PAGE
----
I will explain that question in a minute, but perhaps even more surprising is when 19 women show up to do a ride they know involves repeats on Soledad. There is no doubt – we have some tough women in this group.
So with birthdays coming up for members Heather K and Janice, poor Janice got the short end of the stick and didn’t get to pick the route, with Heather K stepping up and stating that she wanted Soledad and wanted to include the “Bridges” route. I am decidedly not to be blamed for the “Bridges” route. Perhaps part of the blame can be placed on fearless leader Michell, since she was the first one to take us on this hidden gem, but certainly no blame can be placed on me. I do love this route, though, I should disclose.
The start – groups A and B
I may have failed to mention that both groups had to first climb Torrey Pines before heading down to La Jolla for the repeats proper. For many of these riders, it wasn’t long ago that just Torrey Pines itself was a significant accomplishment (and heck, for some days when you’re not feeling it, it can still feel like an accomplishment years after you first climb it). At 1.5 miles and 5% grade, it’s nothing to sniff at.
I should also mention that while we designed a beginner route for last Saturday that contained no repeats on Soledad, we had zero takers. Like I said, tough bunch.
The prelude to Soledad
One of my favorite parts of this ride is the view on the descent of La Jolla Shores. Too bad I am too focused on the descent to ever stop and take a picture. But it’s awesome, trust me.
Both groups wound around the (hopefully) safer streets of La Jolla and up toward the first climb for group A, and the wrap around to B’s first climb.
Climb 1 (Group A): The Bridges Route (~1.6 miles, reported average 5%, contains >12%)
We make a tough left (due to traffic) off Torrey Pines Road and up to the neighborhood of horrible climbs. This is a steep face of Soledad, and we head up Prospect toward Soledad Ave, where we veer off onto Al Bahr Drive, which takes you up into a cool little series of underpasses and bridges, with amazing houses and great views and delayed suffering until about halfway up. At first, with the neat stuff to look at, it lures you into a sense of complacency. Surely, I’ve heard things like, “This isn’t so bad”, “I’m not sure what she was talking about”, etc., until you wind around onto Hillside Drive. I will just say, ouch. This hill seems somewhat relentless, and just when you think you can’t take too much more, there’s a gate, you have to dismount, and then you have to re-clip in to climb on the same grade on completely torn up pavement. Heather K lives for stuff like this.
Then there’s another gate, that if you’re brave enough, you can definitely get around, but the hill doesn’t let up really until you reach the crest and the dangerous left turn over to the cross. I am happy to say that there were no falls, no blood, and most likely no tears (at least, I didn’t see any) on this time up the Bridges Route. The smiling faces in the picture at the start of this post is evidence of our survival.
Climb 2: La Jolla Mesa/Scenic (1.7 miles, 5%)
That 5% average reported on Strava is again, very misleading. Much like the “descent” I designed after our first climb that actually involved a decent amount of additional climbing in the Muirlands (Michell, was, I’m sure, extremely proud of this diversion), “5% average” fails to describe the first 0.5 mile of the climb that clocks in at a solid 10%. I should mention that we did stop for a little refreshment, again according to the birthday girl’s desires, at Bird Rock Cafe – which may have the strongest espresso in San Diego.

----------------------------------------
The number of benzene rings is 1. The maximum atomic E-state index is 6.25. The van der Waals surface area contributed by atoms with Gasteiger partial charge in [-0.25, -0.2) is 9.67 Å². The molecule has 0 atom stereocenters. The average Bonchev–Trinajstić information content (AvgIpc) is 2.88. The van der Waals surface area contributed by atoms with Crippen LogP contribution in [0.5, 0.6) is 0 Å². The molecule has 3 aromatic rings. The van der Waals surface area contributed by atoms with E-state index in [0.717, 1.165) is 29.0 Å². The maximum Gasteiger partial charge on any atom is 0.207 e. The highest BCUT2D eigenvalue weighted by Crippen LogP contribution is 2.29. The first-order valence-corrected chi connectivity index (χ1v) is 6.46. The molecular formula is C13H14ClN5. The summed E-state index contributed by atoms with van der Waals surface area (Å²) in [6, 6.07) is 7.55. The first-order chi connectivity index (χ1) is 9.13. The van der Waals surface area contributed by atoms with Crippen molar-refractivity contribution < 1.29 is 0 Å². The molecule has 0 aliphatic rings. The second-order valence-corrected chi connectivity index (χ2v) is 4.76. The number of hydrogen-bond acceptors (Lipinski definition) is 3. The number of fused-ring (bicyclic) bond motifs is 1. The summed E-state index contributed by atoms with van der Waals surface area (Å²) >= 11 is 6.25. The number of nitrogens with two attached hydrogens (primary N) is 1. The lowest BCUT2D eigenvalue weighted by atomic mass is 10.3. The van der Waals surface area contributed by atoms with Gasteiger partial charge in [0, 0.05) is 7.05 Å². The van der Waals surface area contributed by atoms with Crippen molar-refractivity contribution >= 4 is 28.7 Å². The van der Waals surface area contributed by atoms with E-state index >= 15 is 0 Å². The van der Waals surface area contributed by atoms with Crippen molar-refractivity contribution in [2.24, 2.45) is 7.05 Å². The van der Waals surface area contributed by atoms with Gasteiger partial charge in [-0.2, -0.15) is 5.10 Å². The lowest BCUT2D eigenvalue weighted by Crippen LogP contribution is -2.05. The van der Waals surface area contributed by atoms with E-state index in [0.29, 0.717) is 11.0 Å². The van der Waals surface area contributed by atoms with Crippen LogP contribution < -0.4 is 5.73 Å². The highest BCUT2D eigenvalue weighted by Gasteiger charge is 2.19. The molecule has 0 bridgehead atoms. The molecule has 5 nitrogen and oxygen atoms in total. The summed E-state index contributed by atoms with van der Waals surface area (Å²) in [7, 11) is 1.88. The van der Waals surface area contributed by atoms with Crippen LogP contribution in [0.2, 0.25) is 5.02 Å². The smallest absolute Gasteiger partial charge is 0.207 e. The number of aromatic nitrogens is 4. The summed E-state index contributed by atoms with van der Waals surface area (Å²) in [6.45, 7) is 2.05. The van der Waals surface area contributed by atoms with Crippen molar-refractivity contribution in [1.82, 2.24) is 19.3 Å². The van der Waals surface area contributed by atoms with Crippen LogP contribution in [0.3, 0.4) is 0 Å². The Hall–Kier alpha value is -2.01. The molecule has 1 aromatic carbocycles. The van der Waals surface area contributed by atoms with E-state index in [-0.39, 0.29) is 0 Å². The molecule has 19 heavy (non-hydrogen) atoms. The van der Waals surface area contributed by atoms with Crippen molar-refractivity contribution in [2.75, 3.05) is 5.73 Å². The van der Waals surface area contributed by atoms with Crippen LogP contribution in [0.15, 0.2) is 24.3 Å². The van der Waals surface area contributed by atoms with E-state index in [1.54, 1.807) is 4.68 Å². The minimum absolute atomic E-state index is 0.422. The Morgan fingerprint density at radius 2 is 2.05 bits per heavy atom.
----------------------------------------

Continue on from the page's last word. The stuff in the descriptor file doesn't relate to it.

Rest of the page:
This second climb levels out quite a bit at the top, and rather than return all the way to the cross, we descended Soledad Mountain Road, to transverse via Beryl, where we immediately found another little surprise ramp to test our shifting abilities.
Climb 3: Cardeno Road (1.7 miles, 5%)
Again with the 5%, and again with the initial grueling grades more toward 10%, Cardeno proved that there really isn’t any completely easy side to Soledad. It was my first time on Cardeno, and I had thought it was going to be reasonable. I may have heard reports of that from such known fibbers as Michell, and really, by now when it comes to steepness of hills, she is decidedly not to be believed (just as I guess I am forced to admit, I am not to be believed about speed of rides). We considered skipping it, but everyone was just sort of resigned to the route at that point – punishment upon punishment was the name of the game for the day.
Finishing it off
Heather K also requested that we descend Via Capri (yikes), and then head back up to Torrey Pines via Calle do Oro, yet another hill that starts off steeper than you’d like it to but levels off nicely for a long way at the top. Via Capri is pretty much misery to ascend, but for those of us less brave descenders, it’s pretty much misery to descend as well. It is especially miserable when a very large, very slow moving trolley tour car starts down in front of you, blocking the road for you and innumerable cars stuck behind it on this steep, could-be-in-better shape road. But we made it, and then we finished out the ride back to Solana Beach.
Total Distance: ~41 miles, 3800 ft elevation gain
B Group Climbs
The B group also enjoyed several ways up Soledad, taking both the Nautlius and Cardeno routes. I can only imagine their suffering was akin to ours, and I even heard that someone described the route as, “It was so hard, I thought I was giving birth at one point.” Excellent – goal met.
Total distance: ~39 miles and 3000 ft elevation gain
Here are a few more pictures from the B ride:
This week one Team Fun contingent is set to tackle the Swami’s Fondo, or “Swamdo”, and another group will be looking to stay cool along the coast for a ride to Torrey Pines and back.
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